A Pair of Female Marines Are Making History in the F-35

A Pair of Female Marines Are Making History in the F-35

A Pair of Female Marines Are Making History in the F-35

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Featured Image: Capt. Anneliese Satz conducts pre-flight checks prior to a training flight aboard Marine Corps Air Station Beaufort, March 11. Satz graduated the F-35B Lighting II Pilot Training Program June and will be assigned to Marine Fighter Attack Squadron 121 in Iwakuni, Japan. (Sgt. Ashley Phillips/Marine Corps)

By Wes O’Donnell
Managing Editor, In Military. Veteran, U.S. Army & U.S. Air Force

This week, the U.S. Marine Corps announced that the first female Marine F-35B pilot graduated training. The Corps also announced the first female Marine selected to fly the F-35C.

[Note: The F-35 family includes three variants – all single-seat jets: The F-35A conventional takeoff and landing (CTOL) variant, the F-35B short takeoff/vertical landing (STOVL) variant, and the F-35C carrier variant (CV).]

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Marine Capt. Anneliese Satz made history by being the first female Marine to complete the F-35B syllabus; she joins a very small community of Marine F-35 pilots. The Marine Corps is staffed with only 86 F-35 pilots out of a roster of 263.

Due to this small number of pilots, the Marines are now selecting F-35 pilots directly from flight school. Before, the Corps only selected experienced F-18 pilots already serving in the fleet.

Marine 1st Lt. Catherine Stark is pictured here at her winging ceremony aboard Naval Air Station Kingsville, Texas. (Anne Owens/Navy)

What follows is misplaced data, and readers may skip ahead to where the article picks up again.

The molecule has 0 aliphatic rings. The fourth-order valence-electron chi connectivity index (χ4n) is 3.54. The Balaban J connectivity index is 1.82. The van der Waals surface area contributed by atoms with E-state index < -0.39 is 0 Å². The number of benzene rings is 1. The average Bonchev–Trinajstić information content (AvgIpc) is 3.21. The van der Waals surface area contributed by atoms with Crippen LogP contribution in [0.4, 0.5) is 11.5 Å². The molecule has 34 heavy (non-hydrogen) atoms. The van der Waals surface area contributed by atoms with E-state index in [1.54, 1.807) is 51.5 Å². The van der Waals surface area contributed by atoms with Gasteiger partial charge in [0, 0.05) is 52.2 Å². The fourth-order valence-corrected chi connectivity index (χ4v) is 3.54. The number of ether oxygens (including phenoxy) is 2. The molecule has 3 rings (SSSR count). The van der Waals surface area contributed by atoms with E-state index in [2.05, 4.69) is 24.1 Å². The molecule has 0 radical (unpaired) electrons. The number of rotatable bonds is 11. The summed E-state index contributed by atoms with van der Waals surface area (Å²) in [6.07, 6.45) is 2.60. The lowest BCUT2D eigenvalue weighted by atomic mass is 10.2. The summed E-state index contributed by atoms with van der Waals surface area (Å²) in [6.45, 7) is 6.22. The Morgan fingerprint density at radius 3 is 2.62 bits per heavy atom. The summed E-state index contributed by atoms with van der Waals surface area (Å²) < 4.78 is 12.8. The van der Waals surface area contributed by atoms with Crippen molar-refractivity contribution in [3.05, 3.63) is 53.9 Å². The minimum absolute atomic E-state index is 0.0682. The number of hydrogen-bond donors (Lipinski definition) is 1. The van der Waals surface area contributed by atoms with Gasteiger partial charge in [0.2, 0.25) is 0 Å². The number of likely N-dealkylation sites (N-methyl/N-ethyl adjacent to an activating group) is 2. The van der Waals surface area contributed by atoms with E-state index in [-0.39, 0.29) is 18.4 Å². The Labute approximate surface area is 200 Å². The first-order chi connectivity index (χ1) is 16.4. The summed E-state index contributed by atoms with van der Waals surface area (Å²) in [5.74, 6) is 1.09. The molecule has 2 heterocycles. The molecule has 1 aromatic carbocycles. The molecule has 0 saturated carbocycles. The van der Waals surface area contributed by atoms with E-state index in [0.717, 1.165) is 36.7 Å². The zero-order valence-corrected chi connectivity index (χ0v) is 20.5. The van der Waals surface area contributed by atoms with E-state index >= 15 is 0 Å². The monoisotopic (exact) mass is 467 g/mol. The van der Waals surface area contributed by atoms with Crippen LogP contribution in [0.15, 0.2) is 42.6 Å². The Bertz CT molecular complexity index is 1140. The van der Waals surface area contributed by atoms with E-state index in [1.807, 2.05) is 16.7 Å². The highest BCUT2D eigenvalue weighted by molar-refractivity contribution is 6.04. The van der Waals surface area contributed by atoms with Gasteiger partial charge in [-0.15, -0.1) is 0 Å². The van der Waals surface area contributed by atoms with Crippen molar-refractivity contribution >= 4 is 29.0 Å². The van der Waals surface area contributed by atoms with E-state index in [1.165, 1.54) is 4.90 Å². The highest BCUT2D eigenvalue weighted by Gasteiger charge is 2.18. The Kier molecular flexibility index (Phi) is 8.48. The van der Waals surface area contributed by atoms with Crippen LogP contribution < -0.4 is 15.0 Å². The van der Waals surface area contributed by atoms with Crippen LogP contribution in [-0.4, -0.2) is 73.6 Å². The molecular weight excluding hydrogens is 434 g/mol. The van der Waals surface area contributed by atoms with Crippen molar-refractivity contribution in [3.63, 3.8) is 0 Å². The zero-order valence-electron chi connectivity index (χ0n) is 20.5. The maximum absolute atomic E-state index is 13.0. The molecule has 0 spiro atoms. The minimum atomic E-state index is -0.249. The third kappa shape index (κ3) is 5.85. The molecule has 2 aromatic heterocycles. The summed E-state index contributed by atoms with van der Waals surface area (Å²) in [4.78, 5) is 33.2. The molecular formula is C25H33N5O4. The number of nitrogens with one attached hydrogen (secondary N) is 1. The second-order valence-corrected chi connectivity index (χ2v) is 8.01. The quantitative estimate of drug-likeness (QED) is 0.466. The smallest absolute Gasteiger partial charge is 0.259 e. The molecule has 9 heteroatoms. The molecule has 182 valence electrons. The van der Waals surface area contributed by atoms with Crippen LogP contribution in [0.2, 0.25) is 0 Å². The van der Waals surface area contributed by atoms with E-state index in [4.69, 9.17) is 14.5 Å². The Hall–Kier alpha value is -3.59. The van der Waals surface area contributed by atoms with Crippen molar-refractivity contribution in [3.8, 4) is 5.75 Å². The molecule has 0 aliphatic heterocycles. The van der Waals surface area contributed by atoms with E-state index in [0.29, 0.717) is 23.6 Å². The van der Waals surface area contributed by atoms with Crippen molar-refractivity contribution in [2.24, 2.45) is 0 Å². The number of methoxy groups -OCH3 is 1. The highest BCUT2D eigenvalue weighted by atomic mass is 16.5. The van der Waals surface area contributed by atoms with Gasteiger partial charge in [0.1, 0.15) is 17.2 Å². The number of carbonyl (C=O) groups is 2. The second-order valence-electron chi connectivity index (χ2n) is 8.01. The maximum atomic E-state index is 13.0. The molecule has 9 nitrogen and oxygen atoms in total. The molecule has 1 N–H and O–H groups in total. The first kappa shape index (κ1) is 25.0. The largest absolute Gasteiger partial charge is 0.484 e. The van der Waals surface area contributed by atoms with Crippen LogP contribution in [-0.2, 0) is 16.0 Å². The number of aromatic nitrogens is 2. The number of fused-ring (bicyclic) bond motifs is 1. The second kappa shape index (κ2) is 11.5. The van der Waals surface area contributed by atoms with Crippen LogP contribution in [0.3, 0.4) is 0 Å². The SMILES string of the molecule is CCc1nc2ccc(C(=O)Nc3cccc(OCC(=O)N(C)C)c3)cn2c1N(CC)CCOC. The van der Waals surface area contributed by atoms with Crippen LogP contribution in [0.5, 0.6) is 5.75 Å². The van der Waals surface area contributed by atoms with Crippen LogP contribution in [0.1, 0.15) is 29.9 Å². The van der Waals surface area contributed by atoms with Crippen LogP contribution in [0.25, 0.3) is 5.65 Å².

Meanwhile, Marine 1st Lt. Catherine Stark is the first female Marine to be selected to fly the F-35C carrier variant.

These two female Marines join a long list of outstanding women aviators dating back to Madame Therese Peltier, the first woman to fly an airplane solo in 1908.

The F-35: America’s Most Versatile Fighter Jet

The F-35 is a fifth-generation, supersonic, and multi-role fighter with advanced stealth capabilities, integrated avionics, sensor fusion, and superior logistics support.

Built by Lockheed Martin at a cost of $115.5M per aircraft (for the F-35B variant), the most lethal aspect of the F-35 is perhaps its unparalleled network-centric warfare capabilities. As a military doctrine, the employment of network-centric warfare means combining networking sensors, commanders, and shooters to flatten the command and control hierarchy, reduce the operational pause, enhance precision, and increase speed of command.

The U.S. Marine Corps is credited with the first F-35 combat use. On September 27, 2018, a United States Marines Corps F-35B attacked a Taliban target in Afghanistan, representing the first U.S. combat employment of this aircraft. The F-35B took off from the amphibious assault ship USS Essex in the Arabian Sea.

The Future of Pilots Stark and Satz

As for Stark and Satz, 1st Lt. Stark will soon begin a year-long training regimen at the Navy’s F-35C Fleet Replacement Squadron in Lemoore, California. Capt. Satz joins the Marine Fighter Attack Squadron 121 (the Green Knights), based out of Iwakuni, Japan.

As women integrate deeper into combat arms roles throughout the military, there will come a day when a woman flying an F-35 won’t be newsworthy, but merely business as usual. Until then, there is no doubt our armed forces are stronger and better because of it.

Semper Fi.

The appearance of U.S. Department of Defense (DoD) visual information does not imply or constitute DoD endorsement.

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